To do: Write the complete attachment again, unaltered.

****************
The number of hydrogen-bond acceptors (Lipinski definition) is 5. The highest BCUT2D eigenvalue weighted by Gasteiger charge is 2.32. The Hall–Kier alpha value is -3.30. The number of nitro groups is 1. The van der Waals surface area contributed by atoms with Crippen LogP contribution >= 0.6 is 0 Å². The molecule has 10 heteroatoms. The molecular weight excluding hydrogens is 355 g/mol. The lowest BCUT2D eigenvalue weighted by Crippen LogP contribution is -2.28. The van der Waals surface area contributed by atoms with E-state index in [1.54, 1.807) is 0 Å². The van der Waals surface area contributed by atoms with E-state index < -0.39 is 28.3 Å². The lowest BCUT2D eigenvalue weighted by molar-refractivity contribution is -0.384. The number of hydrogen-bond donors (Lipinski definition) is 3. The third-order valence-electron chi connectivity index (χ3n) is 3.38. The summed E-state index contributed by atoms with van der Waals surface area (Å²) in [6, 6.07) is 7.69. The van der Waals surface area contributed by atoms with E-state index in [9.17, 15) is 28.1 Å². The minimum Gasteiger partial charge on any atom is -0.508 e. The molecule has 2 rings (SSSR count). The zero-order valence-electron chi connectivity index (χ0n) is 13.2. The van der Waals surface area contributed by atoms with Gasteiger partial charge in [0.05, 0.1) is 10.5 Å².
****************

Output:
The number of hydrogen-bond acceptors (Lipinski definition) is 5. The highest BCUT2D eigenvalue weighted by Gasteiger charge is 2.32. The Hall–Kier alpha value is -3.30. The number of nitro groups is 1. The van der Waals surface area contributed by atoms with Crippen LogP contribution >= 0.6 is 0 Å². The molecule has 10 heteroatoms. The molecular weight excluding hydrogens is 355 g/mol. The lowest BCUT2D eigenvalue weighted by Crippen LogP contribution is -2.28. The van der Waals surface area contributed by atoms with E-state index in [1.54, 1.807) is 0 Å². The van der Waals surface area contributed by atoms with E-state index < -0.39 is 28.3 Å². The lowest BCUT2D eigenvalue weighted by molar-refractivity contribution is -0.384. The number of hydrogen-bond donors (Lipinski definition) is 3. The third-order valence-electron chi connectivity index (χ3n) is 3.38. The summed E-state index contributed by atoms with van der Waals surface area (Å²) in [6, 6.07) is 7.69. The van der Waals surface area contributed by atoms with E-state index in [9.17, 15) is 28.1 Å². The minimum Gasteiger partial charge on any atom is -0.508 e. The molecule has 2 rings (SSSR count). The zero-order valence-electron chi connectivity index (χ0n) is 13.2. The van der Waals surface area contributed by atoms with Gasteiger partial charge in [0.05, 0.1) is 10.5 Å².